Thursday, July 15, 2010

Quin Majik and the Tidy Street Catastrophe by Fleur Beale, illus. Philip Webb, Penguin

This is the third title in an informal series, with the previous two titles published by Mallinson Rendel. Obviously aimed at young readers of about eight or nine, these slim paperback books are very inviting, with their handy size, easy layout, and friendly cartoon pictures on almost every page. They should work well at attracting the intended readership, particularly boys. The stories follow the same theme of Quin Majik and his offbeat family upsetting the tightly-controlled environment of Tidy Street. In this book, Quin and his friend Fred work hard to rescue the children of Tidy Street from their oppressive parents. With a series of zany inventions they prove that the real bad guy on the street is Mr Spick-And-Span. Light, funny, full of action, and focusing on parents v children, this is bound to be a successful formula.
ISBN 978 0 14 330553 8 RRP $14.99
Lorraine Orman

Swimming With Dishes by Alan Palmer, illus. Scott Pearson, Penguin
It’s good to see a picture book by a new author, particularly a Kiwi Write4Kidz member. Lucy likes swimming in her pool. She doesn’t like washing the dishes. But she hates tidying her room! Add to the mix a very crabby mother and a younger brother who keeps on breaking dishes – and something right over the top is bound to happen. Lucy’s mother threatens to hang her clothes on the tree in the front yard, but Lucy gets in first – she washes the dishes in the swimming pool and hangs them on the tree to dry... The quirky story is enlivened by the colourful cartoon pictures which are full of action and movement. I’m not particularly fond of the emphatic coloured words scattered throughout the text – I would find them quite difficult if I was reading the book aloud, because I think they’d upset my own reading rhythm.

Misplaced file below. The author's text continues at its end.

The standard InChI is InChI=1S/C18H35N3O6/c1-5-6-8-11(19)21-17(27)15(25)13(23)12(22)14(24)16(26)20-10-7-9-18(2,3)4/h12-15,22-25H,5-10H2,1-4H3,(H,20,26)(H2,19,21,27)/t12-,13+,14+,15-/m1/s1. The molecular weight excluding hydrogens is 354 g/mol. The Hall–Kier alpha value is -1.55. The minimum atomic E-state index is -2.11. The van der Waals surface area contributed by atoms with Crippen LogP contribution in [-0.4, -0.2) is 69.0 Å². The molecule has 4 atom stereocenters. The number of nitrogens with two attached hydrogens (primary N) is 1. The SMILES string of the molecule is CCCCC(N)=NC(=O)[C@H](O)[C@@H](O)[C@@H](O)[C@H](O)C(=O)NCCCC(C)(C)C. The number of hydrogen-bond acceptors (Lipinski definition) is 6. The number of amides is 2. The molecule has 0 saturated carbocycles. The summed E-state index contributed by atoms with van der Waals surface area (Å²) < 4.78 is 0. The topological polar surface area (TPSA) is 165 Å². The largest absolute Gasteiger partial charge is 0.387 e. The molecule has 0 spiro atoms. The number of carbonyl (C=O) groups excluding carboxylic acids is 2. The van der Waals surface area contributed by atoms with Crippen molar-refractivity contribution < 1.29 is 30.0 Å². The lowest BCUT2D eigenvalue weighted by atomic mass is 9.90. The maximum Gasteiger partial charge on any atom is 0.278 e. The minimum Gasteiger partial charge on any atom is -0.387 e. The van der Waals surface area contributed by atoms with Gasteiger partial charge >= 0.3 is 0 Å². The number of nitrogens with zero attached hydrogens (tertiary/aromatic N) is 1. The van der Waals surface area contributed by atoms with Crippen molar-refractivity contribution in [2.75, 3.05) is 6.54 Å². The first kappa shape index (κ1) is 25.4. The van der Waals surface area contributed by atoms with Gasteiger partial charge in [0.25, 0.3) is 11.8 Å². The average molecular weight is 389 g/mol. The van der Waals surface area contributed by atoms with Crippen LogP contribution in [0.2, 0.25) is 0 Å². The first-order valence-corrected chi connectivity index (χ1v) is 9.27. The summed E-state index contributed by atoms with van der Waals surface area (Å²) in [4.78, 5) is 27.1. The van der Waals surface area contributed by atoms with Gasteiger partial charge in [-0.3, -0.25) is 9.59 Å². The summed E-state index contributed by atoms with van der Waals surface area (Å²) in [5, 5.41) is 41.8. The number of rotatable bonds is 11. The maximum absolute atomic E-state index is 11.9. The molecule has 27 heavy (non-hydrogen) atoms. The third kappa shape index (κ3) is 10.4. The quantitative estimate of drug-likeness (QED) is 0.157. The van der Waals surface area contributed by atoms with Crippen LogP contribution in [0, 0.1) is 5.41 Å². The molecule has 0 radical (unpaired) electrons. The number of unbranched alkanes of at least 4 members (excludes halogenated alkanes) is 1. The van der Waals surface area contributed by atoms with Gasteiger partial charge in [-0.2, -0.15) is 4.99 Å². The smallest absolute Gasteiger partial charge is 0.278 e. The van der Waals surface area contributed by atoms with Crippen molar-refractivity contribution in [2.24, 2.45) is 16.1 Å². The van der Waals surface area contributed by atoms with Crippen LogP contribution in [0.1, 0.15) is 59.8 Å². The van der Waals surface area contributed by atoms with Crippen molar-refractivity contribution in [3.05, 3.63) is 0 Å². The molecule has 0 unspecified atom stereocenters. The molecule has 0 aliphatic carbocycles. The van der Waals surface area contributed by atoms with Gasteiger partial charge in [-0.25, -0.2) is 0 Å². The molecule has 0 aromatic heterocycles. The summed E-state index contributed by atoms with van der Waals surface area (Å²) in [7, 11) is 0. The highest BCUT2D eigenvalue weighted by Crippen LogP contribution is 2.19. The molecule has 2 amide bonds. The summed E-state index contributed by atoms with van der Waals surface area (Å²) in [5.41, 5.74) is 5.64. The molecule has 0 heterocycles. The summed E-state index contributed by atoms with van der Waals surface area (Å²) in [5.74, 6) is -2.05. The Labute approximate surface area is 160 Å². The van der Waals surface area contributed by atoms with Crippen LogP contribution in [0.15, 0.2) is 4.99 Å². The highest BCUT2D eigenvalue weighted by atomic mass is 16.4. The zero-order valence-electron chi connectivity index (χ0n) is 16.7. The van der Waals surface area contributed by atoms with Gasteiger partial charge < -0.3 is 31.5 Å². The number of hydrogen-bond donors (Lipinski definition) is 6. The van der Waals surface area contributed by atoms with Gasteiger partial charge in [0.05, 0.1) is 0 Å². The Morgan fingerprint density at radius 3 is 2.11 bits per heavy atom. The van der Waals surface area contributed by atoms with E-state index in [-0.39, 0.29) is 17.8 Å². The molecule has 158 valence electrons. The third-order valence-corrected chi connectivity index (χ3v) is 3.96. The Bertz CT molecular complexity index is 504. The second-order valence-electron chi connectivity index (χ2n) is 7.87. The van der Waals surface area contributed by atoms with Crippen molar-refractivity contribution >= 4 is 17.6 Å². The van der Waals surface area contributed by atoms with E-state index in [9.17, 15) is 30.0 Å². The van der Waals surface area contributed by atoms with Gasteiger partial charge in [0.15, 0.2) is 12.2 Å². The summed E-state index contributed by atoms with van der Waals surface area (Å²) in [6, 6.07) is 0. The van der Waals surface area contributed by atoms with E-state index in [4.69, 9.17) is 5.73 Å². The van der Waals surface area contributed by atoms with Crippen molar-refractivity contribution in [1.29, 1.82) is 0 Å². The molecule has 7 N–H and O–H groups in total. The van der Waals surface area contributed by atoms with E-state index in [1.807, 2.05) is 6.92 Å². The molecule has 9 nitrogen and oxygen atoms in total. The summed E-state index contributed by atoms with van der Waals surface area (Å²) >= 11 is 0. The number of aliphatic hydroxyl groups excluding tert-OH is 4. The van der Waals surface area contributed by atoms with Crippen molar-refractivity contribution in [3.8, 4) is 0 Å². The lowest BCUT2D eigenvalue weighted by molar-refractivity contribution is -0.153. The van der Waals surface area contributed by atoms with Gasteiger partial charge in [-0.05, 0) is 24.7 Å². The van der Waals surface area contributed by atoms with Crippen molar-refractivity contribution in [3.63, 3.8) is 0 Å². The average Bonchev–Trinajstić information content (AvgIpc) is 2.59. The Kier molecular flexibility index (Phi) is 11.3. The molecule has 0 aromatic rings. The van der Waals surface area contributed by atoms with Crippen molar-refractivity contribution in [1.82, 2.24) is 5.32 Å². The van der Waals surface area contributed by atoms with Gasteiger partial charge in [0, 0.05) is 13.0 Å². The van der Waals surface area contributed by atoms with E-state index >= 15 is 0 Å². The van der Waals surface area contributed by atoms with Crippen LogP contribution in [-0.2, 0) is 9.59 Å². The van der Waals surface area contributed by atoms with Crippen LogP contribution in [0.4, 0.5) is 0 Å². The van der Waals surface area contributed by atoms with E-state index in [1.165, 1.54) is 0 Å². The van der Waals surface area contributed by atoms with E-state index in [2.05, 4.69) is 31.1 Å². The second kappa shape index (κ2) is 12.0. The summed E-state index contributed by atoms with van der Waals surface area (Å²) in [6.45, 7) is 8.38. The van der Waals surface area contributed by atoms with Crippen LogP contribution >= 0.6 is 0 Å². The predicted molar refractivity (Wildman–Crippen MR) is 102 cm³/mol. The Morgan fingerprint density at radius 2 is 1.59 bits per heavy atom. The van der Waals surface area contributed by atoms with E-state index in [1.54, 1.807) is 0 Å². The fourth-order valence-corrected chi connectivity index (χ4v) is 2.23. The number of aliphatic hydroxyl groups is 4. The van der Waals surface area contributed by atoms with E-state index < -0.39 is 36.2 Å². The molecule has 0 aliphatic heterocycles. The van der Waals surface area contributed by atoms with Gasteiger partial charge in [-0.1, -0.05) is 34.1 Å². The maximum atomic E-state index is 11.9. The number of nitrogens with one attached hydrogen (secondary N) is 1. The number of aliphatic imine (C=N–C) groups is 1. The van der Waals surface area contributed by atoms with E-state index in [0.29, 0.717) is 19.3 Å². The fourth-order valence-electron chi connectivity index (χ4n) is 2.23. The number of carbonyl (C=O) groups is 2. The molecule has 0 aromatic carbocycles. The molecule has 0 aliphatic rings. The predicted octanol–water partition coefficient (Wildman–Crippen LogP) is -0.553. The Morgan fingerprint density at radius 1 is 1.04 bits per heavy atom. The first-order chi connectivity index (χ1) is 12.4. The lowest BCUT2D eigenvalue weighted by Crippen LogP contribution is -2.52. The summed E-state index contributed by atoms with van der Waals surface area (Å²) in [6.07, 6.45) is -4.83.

ISBN 978 0143504290 RRP $19.99
Lorraine Orman

1 comment:

Anonymous said...

'Swimming with dishes' is a delightful story from a talented up-coming NZ author. I read it to my 6 yr old daughter and 4 yr old son who absolutely loved it. Personally I find that the coloured words throughout help to bring the pages to life. They are a nice addition to the story and tie in well with the quirky illustrations.